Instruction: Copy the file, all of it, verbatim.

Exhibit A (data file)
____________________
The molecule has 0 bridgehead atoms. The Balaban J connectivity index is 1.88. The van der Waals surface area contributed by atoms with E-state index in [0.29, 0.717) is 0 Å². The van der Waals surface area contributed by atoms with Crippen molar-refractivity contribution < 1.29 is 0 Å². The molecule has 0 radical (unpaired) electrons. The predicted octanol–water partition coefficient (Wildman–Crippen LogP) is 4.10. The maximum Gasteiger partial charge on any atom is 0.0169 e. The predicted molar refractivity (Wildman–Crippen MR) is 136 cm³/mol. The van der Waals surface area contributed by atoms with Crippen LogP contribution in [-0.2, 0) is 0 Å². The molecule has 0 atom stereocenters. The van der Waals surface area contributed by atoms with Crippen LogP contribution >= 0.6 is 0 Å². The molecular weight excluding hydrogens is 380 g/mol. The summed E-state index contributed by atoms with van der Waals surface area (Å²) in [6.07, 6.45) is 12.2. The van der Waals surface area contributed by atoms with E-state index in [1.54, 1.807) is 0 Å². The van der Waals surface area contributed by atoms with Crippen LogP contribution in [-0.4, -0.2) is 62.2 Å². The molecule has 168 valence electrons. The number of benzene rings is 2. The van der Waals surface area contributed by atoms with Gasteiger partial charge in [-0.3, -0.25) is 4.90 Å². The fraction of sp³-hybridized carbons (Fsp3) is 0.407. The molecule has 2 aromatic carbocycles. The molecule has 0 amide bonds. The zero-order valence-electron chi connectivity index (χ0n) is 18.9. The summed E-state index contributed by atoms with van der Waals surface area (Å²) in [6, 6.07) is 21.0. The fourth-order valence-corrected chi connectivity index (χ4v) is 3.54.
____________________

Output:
The molecule has 0 bridgehead atoms. The Balaban J connectivity index is 1.88. The van der Waals surface area contributed by atoms with E-state index in [0.29, 0.717) is 0 Å². The van der Waals surface area contributed by atoms with Crippen molar-refractivity contribution < 1.29 is 0 Å². The molecule has 0 radical (unpaired) electrons. The predicted octanol–water partition coefficient (Wildman–Crippen LogP) is 4.10. The maximum Gasteiger partial charge on any atom is 0.0169 e. The predicted molar refractivity (Wildman–Crippen MR) is 136 cm³/mol. The van der Waals surface area contributed by atoms with Crippen LogP contribution in [-0.2, 0) is 0 Å². The molecule has 0 atom stereocenters. The van der Waals surface area contributed by atoms with Crippen LogP contribution >= 0.6 is 0 Å². The molecular weight excluding hydrogens is 380 g/mol. The summed E-state index contributed by atoms with van der Waals surface area (Å²) in [6.07, 6.45) is 12.2. The van der Waals surface area contributed by atoms with E-state index in [1.54, 1.807) is 0 Å². The van der Waals surface area contributed by atoms with Crippen LogP contribution in [-0.4, -0.2) is 62.2 Å². The molecule has 168 valence electrons. The number of benzene rings is 2. The van der Waals surface area contributed by atoms with Gasteiger partial charge in [-0.3, -0.25) is 4.90 Å². The fraction of sp³-hybridized carbons (Fsp3) is 0.407. The molecule has 2 aromatic carbocycles. The molecule has 0 amide bonds. The zero-order valence-electron chi connectivity index (χ0n) is 18.9. The summed E-state index contributed by atoms with van der Waals surface area (Å²) in [6, 6.07) is 21.0. The fourth-order valence-corrected chi connectivity index (χ4v) is 3.54.